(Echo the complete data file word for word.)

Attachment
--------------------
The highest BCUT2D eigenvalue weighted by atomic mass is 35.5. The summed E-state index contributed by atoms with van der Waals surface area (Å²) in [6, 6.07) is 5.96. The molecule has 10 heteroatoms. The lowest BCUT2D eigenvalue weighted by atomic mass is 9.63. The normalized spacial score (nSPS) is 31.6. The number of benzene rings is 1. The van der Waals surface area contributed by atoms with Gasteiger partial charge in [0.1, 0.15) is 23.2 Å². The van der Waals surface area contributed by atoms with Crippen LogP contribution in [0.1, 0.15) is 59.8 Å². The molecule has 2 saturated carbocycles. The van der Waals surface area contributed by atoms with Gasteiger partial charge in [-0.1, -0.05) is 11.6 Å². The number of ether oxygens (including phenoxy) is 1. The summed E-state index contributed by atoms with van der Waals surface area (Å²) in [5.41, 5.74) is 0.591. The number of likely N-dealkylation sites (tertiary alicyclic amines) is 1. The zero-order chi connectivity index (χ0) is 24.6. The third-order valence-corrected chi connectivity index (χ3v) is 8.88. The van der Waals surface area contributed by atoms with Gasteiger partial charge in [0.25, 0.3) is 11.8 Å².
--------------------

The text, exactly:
The highest BCUT2D eigenvalue weighted by atomic mass is 35.5. The summed E-state index contributed by atoms with van der Waals surface area (Å²) in [6, 6.07) is 5.96. The molecule has 10 heteroatoms. The lowest BCUT2D eigenvalue weighted by atomic mass is 9.63. The normalized spacial score (nSPS) is 31.6. The number of benzene rings is 1. The van der Waals surface area contributed by atoms with Gasteiger partial charge in [0.1, 0.15) is 23.2 Å². The van der Waals surface area contributed by atoms with Crippen LogP contribution in [0.1, 0.15) is 59.8 Å². The molecule has 2 saturated carbocycles. The van der Waals surface area contributed by atoms with Gasteiger partial charge in [-0.1, -0.05) is 11.6 Å². The number of ether oxygens (including phenoxy) is 1. The summed E-state index contributed by atoms with van der Waals surface area (Å²) in [5.41, 5.74) is 0.591. The number of likely N-dealkylation sites (tertiary alicyclic amines) is 1. The zero-order chi connectivity index (χ0) is 24.6. The third-order valence-corrected chi connectivity index (χ3v) is 8.88. The van der Waals surface area contributed by atoms with Gasteiger partial charge in [0.25, 0.3) is 11.8 Å².